But this all plays into people’s yen for conspiracy theories. Big Pharma hates us. And yes, I’ve indulged in this on my blog, I know, I know. Big Pharma is bad. But they also make money off of healing people.

You know what the worst part of this DCA flap is? It builds false hope. And when it comes to cancer, I think there are fewer things crueler than building false hope. It’s sadism, as far as I’m concerned.

Yes, it’s very easy and satisfying to take this promising preliminary study and build from it a conspiracy theory of evil big pharma “keeping cures from the people.” It’s just not very accurate and it adds too much heat and noise to the debate over the real shortcomings in our system of developing new drugs that make drug companies reluctant to pursue research on drugs that show promise but little profit potential. There are real, systemic problems with the financing of drug development and how drugs are marketed, but hyperbole and conspiracy theories don’t address these problems; they obscure them.

Look for DCA to be featured as yet another cure “they” don’t want you to know about in Kevin Trudeau‘s next book.

ADDENDUM: Walnut has posted his critique on Daily Kos as well.

All Orac posts on DCA:

  1. In which my words will be misinterpreted as “proof” that I am a “pharma shill”
  2. Will donations fund dichloroacetate (DCA) clinical trials?
  3. Too fast to label others as “conspiracy-mongers”?
  4. Dichloroacetate: One more time…
  5. Laying the cluestick on DaveScot over dichloroacetate (DCA) and cancer
  6. A couple of more cluesticks on dichloroacetate (DCA) and cancer
  7. Where to buy dichloroacetate (DCA)? Dichloroacetate suppliers, even?
  8. An uninformative “experiment” on dichloroacetate
  9. Slumming around The DCA Site (, appalled at what I’m finding
  10. Slumming around The DCA Site (, the finale (for now)
  11. It’s nice to be noticed
  12. The deadly deviousness of the cancer cell, or how dichloroacetate (DCA) might fail
  13. The dichloroacetate (DCA) self-medication phenomenon hits the mainstream media
  14. Dichloroacetate (DCA) and cancer: Magical thinking versus Tumor Biology 101
  15. Checking in with The DCA Site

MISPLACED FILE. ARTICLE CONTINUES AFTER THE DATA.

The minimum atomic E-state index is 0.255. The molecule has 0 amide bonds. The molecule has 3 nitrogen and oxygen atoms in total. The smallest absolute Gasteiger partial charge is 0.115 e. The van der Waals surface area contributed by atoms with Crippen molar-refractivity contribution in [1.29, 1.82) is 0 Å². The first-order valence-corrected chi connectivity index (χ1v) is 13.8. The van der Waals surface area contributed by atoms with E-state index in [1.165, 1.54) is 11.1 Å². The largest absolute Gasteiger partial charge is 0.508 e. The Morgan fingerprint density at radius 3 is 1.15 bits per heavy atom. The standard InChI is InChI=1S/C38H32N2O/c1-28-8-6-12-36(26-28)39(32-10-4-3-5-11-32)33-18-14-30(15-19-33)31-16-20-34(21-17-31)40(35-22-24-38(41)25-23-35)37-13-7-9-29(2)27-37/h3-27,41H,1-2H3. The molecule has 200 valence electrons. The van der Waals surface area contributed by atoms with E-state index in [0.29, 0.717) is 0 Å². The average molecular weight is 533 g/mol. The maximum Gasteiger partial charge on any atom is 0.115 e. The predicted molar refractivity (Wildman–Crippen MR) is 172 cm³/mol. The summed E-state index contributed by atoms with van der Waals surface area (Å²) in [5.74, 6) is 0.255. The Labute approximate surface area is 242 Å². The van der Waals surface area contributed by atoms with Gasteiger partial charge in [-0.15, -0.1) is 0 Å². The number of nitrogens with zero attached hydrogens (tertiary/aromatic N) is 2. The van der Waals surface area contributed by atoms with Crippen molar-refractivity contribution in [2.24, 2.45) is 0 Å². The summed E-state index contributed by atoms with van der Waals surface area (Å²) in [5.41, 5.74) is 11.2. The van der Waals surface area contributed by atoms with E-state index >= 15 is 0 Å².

16. Dichloroacetate and The DCA Site: A low bar for “success”
  17. Dichloroacetate (DCA): A scientist’s worst nightmare?
  18. Dichloroacetate and The DCA Site: A low bar for “success” (part 2)
  19. “Clinical research” on dichloroacetate by A travesty of science
  20. A family practitioner and epidemiologist are prescribing dichloracetate (DCA) in Canada
  21. An “arrogant medico” makes one last comment on dichloroacetate (DCA)

Posts by fellow ScienceBlogger Abel Pharmboy:

  1. The dichloroacetate (DCA) cancer kerfuffle
  2. Where to buy dichloroacetate…
  3. Local look at dichloroacetate (DCA) hysteria
  4. Edmonton pharmacist asked to stop selling dichloroacetate (DCA)
  5. Four days, four dichloroacetate (DCA) newspaper articles
  6. Perversion of good science
  7. CBC’s ‘The Current’ on dichloroacetate (DCA)

By Orac

Orac is the nom de blog of a humble surgeon/scientist who has an ego just big enough to delude himself that someone, somewhere might actually give a rodent's posterior about his copious verbal meanderings, but just barely small enough to admit to himself that few probably will. That surgeon is otherwise known as David Gorski.

That this particular surgeon has chosen his nom de blog based on a rather cranky and arrogant computer shaped like a clear box of blinking lights that he originally encountered when he became a fan of a 35 year old British SF television show whose special effects were renowned for their BBC/Doctor Who-style low budget look, but whose stories nonetheless resulted in some of the best, most innovative science fiction ever televised, should tell you nearly all that you need to know about Orac. (That, and the length of the preceding sentence.)

DISCLAIMER:: The various written meanderings here are the opinions of Orac and Orac alone, written on his own time. They should never be construed as representing the opinions of any other person or entity, especially Orac's cancer center, department of surgery, medical school, or university. Also note that Orac is nonpartisan; he is more than willing to criticize the statements of anyone, regardless of of political leanings, if that anyone advocates pseudoscience or quackery. Finally, medical commentary is not to be construed in any way as medical advice.

To contact Orac: [email protected]

Comments are closed.


Subscribe now to keep reading and get access to the full archive.

Continue reading